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  Healthcare architecture is the result of a perfect fusion of the ordinary and extraordinary, and this is manifested most creatively in environments for children.

Annie Coull

Vice President

San Francisco, California

In over 25 years of leading healthcare programming, conceptual planning, and project detailed design, Annie has pursued a special interest in facilitating teamwork that successfully synthesizes diverse user input and a breadth of architectural options.

Her main areas of focus have been the design of healthcare environments for women, children, and families. Each project is created to deliver an industry-leading patient and provider experience at the intersection of design process and organizational culture.

With professional experience in psychology, child development, and healthcare architecture and having achieved a Master of Architecture, a Master of Education, and a Bachelor  of Psychology, Annie brings a unique sensitivity to the special needs of children, families, and staff in the healthcare setting. She creates environments that dignify and foster respect for children of all ages, support families in stress, and enhance the ability of staff to provide care.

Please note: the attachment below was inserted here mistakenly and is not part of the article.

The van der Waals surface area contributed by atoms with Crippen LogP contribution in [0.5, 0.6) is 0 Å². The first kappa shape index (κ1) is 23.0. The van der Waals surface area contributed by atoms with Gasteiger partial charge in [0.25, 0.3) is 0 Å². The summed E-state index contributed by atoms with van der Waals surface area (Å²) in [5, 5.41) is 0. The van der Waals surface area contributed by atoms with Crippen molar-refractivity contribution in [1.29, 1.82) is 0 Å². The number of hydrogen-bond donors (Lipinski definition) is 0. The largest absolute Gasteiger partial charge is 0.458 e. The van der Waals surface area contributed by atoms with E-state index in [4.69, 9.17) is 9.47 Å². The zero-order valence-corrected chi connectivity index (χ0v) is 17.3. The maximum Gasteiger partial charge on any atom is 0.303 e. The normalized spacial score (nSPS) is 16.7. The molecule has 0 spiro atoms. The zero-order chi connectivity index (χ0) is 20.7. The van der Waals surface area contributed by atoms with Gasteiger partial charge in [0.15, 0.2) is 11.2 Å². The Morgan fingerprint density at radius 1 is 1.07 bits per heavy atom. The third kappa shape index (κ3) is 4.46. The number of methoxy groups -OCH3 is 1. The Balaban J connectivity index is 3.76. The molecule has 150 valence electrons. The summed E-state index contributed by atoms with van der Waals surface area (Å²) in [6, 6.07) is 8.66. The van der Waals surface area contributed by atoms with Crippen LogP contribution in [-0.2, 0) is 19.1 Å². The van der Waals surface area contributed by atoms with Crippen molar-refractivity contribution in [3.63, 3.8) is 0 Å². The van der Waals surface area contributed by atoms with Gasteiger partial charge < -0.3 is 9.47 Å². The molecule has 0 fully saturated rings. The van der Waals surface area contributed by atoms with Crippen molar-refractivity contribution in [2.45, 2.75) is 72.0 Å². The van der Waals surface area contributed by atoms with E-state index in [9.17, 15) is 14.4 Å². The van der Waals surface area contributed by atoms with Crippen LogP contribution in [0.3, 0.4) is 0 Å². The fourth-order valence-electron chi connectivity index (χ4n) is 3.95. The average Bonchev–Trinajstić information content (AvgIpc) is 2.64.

My presentation “A Journey Like No Other” at UXWeek 2015 explored the way that a child’s experience shapes the design for health and wellness in children’s hospitals.

In March of 2015, Laurel Harrison and I co-presented “Flexible Design Solutions: Aspirations and Results in an Academic Medical Center Replacement Project” at the ASHE Planning Design and Construction Summit.

I contributed the “Sustainability, Toward a Healthier PICU” chapter in Mardelle McCuskey Shepley’s book Design for Pediatric and Neonatal Critical Care.

Look for my article “Flexible Designs for Academic Medical Centers” in Health Facilities Management magazine July 2016. 

As our population starts to trend older, what are we doing to bridge the generational gaps? Check out “Aging Societies Should Make More of Mentorship” at the Harvard Business Review.

Nearsoft, an outsourcing and software development firm, interviewed me about the value of designing an experience instead of just a building. Conversation 1 of 2 and Converstation 2 of 2.

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